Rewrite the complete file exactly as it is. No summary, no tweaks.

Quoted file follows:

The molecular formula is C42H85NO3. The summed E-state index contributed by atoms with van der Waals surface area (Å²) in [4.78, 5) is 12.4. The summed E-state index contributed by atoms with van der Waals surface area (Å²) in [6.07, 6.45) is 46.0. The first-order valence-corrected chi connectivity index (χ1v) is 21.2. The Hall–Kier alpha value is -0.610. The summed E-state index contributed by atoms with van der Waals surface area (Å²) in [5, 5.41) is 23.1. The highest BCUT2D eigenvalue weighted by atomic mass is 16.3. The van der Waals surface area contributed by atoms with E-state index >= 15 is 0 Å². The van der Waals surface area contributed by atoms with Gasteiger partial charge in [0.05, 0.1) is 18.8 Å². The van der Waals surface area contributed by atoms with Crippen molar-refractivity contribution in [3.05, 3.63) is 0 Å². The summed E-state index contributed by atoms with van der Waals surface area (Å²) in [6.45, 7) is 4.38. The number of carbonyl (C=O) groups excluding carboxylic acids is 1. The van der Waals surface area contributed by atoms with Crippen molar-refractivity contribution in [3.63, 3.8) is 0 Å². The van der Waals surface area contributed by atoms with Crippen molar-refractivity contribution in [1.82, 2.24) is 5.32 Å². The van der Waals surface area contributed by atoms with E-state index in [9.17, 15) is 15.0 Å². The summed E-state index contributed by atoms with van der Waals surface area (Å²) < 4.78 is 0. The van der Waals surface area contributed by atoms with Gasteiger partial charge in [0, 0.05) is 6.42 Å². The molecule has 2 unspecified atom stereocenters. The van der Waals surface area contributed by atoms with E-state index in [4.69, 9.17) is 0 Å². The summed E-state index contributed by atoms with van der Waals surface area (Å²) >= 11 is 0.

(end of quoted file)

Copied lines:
The molecular formula is C42H85NO3. The summed E-state index contributed by atoms with van der Waals surface area (Å²) in [4.78, 5) is 12.4. The summed E-state index contributed by atoms with van der Waals surface area (Å²) in [6.07, 6.45) is 46.0. The first-order valence-corrected chi connectivity index (χ1v) is 21.2. The Hall–Kier alpha value is -0.610. The summed E-state index contributed by atoms with van der Waals surface area (Å²) in [5, 5.41) is 23.1. The highest BCUT2D eigenvalue weighted by atomic mass is 16.3. The van der Waals surface area contributed by atoms with E-state index >= 15 is 0 Å². The van der Waals surface area contributed by atoms with Gasteiger partial charge in [0.05, 0.1) is 18.8 Å². The van der Waals surface area contributed by atoms with Crippen molar-refractivity contribution in [3.05, 3.63) is 0 Å². The summed E-state index contributed by atoms with van der Waals surface area (Å²) in [6.45, 7) is 4.38. The number of carbonyl (C=O) groups excluding carboxylic acids is 1. The van der Waals surface area contributed by atoms with Crippen molar-refractivity contribution in [3.63, 3.8) is 0 Å². The van der Waals surface area contributed by atoms with Crippen molar-refractivity contribution in [1.82, 2.24) is 5.32 Å². The van der Waals surface area contributed by atoms with E-state index in [9.17, 15) is 15.0 Å². The summed E-state index contributed by atoms with van der Waals surface area (Å²) < 4.78 is 0. The van der Waals surface area contributed by atoms with Gasteiger partial charge in [0, 0.05) is 6.42 Å². The molecule has 2 unspecified atom stereocenters. The van der Waals surface area contributed by atoms with E-state index in [4.69, 9.17) is 0 Å². The summed E-state index contributed by atoms with van der Waals surface area (Å²) >= 11 is 0.